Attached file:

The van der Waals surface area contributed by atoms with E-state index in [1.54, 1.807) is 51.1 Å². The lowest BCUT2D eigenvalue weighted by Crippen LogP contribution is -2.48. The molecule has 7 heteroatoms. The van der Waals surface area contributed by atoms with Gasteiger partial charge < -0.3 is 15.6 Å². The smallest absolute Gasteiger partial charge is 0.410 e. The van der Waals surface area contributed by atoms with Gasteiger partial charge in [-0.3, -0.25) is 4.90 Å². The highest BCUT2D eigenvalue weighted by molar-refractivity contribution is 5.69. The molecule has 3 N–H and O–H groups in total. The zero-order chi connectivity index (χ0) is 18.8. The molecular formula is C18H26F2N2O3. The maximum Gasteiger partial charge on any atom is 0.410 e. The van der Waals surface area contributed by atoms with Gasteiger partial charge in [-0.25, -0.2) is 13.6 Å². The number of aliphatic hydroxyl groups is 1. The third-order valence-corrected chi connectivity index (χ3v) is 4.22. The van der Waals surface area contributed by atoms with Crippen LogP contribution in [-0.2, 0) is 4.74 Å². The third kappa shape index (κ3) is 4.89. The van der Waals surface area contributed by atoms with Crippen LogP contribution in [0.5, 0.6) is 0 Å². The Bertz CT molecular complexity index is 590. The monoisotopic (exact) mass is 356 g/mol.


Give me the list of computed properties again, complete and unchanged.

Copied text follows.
The van der Waals surface area contributed by atoms with E-state index in [1.54, 1.807) is 51.1 Å². The lowest BCUT2D eigenvalue weighted by Crippen LogP contribution is -2.48. The molecule has 7 heteroatoms. The van der Waals surface area contributed by atoms with Gasteiger partial charge < -0.3 is 15.6 Å². The smallest absolute Gasteiger partial charge is 0.410 e. The van der Waals surface area contributed by atoms with Gasteiger partial charge in [-0.3, -0.25) is 4.90 Å². The highest BCUT2D eigenvalue weighted by molar-refractivity contribution is 5.69. The molecule has 3 N–H and O–H groups in total. The zero-order chi connectivity index (χ0) is 18.8. The molecular formula is C18H26F2N2O3. The maximum Gasteiger partial charge on any atom is 0.410 e. The van der Waals surface area contributed by atoms with Gasteiger partial charge in [-0.25, -0.2) is 13.6 Å². The number of aliphatic hydroxyl groups is 1. The third-order valence-corrected chi connectivity index (χ3v) is 4.22. The van der Waals surface area contributed by atoms with Crippen LogP contribution in [-0.2, 0) is 4.74 Å². The third kappa shape index (κ3) is 4.89. The van der Waals surface area contributed by atoms with Crippen LogP contribution in [0.5, 0.6) is 0 Å². The Bertz CT molecular complexity index is 590. The monoisotopic (exact) mass is 356 g/mol.